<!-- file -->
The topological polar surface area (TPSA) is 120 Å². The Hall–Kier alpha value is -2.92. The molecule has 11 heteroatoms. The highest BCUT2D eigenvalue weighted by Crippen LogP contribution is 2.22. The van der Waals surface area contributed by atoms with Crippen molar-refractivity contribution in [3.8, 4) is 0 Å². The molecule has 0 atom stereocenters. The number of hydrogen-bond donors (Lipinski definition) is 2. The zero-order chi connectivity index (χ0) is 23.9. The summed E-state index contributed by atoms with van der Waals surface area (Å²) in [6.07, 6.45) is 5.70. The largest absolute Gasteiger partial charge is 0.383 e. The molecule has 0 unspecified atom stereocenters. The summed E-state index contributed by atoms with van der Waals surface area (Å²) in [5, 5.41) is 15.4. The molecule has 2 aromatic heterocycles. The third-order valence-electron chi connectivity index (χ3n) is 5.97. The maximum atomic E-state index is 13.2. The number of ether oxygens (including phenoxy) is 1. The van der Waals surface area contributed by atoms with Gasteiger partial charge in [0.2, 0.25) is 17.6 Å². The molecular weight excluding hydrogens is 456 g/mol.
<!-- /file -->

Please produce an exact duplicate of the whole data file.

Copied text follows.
The topological polar surface area (TPSA) is 120 Å². The Hall–Kier alpha value is -2.92. The molecule has 11 heteroatoms. The highest BCUT2D eigenvalue weighted by Crippen LogP contribution is 2.22. The van der Waals surface area contributed by atoms with Crippen molar-refractivity contribution in [3.8, 4) is 0 Å². The molecule has 0 atom stereocenters. The number of hydrogen-bond donors (Lipinski definition) is 2. The zero-order chi connectivity index (χ0) is 23.9. The summed E-state index contributed by atoms with van der Waals surface area (Å²) in [6.07, 6.45) is 5.70. The largest absolute Gasteiger partial charge is 0.383 e. The molecule has 0 unspecified atom stereocenters. The summed E-state index contributed by atoms with van der Waals surface area (Å²) in [5, 5.41) is 15.4. The molecule has 2 aromatic heterocycles. The third-order valence-electron chi connectivity index (χ3n) is 5.97. The maximum atomic E-state index is 13.2. The number of ether oxygens (including phenoxy) is 1. The van der Waals surface area contributed by atoms with Gasteiger partial charge in [0.2, 0.25) is 17.6 Å². The molecular weight excluding hydrogens is 456 g/mol.